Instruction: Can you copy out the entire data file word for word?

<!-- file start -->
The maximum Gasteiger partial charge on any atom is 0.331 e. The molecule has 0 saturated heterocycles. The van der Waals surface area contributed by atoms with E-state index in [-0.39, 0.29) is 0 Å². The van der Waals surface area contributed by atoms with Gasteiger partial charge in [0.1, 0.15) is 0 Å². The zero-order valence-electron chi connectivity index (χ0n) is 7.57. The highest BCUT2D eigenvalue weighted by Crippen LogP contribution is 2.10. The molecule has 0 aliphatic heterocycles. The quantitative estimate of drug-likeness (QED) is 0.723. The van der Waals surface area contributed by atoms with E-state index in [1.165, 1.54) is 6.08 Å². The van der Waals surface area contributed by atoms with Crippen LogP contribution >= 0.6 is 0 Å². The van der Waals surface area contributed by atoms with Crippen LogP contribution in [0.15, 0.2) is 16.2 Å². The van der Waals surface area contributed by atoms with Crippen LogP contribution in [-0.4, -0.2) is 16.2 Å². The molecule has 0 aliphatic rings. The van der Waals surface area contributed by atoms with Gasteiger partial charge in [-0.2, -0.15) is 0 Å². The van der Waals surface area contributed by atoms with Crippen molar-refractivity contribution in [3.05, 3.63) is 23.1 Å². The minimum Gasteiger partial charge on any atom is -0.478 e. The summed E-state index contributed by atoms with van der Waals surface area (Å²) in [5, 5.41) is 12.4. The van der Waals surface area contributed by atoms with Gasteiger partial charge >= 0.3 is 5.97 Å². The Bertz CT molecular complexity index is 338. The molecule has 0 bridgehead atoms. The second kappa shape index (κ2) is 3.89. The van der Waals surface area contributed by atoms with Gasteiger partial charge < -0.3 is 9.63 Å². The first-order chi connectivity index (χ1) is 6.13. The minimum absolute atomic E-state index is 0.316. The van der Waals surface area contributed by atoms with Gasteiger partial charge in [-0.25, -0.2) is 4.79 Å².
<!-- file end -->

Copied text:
The maximum Gasteiger partial charge on any atom is 0.331 e. The molecule has 0 saturated heterocycles. The van der Waals surface area contributed by atoms with E-state index in [-0.39, 0.29) is 0 Å². The van der Waals surface area contributed by atoms with Gasteiger partial charge in [0.1, 0.15) is 0 Å². The zero-order valence-electron chi connectivity index (χ0n) is 7.57. The highest BCUT2D eigenvalue weighted by Crippen LogP contribution is 2.10. The molecule has 0 aliphatic heterocycles. The quantitative estimate of drug-likeness (QED) is 0.723. The van der Waals surface area contributed by atoms with E-state index in [1.165, 1.54) is 6.08 Å². The van der Waals surface area contributed by atoms with Crippen LogP contribution >= 0.6 is 0 Å². The van der Waals surface area contributed by atoms with Crippen LogP contribution in [0.15, 0.2) is 16.2 Å². The van der Waals surface area contributed by atoms with Crippen LogP contribution in [-0.4, -0.2) is 16.2 Å². The molecule has 0 aliphatic rings. The van der Waals surface area contributed by atoms with Gasteiger partial charge in [-0.2, -0.15) is 0 Å². The van der Waals surface area contributed by atoms with Crippen molar-refractivity contribution in [3.05, 3.63) is 23.1 Å². The minimum Gasteiger partial charge on any atom is -0.478 e. The summed E-state index contributed by atoms with van der Waals surface area (Å²) in [5, 5.41) is 12.4. The van der Waals surface area contributed by atoms with Gasteiger partial charge >= 0.3 is 5.97 Å². The Bertz CT molecular complexity index is 338. The molecule has 0 bridgehead atoms. The second kappa shape index (κ2) is 3.89. The van der Waals surface area contributed by atoms with Gasteiger partial charge < -0.3 is 9.63 Å². The first-order chi connectivity index (χ1) is 6.13. The minimum absolute atomic E-state index is 0.316. The van der Waals surface area contributed by atoms with Gasteiger partial charge in [-0.25, -0.2) is 4.79 Å².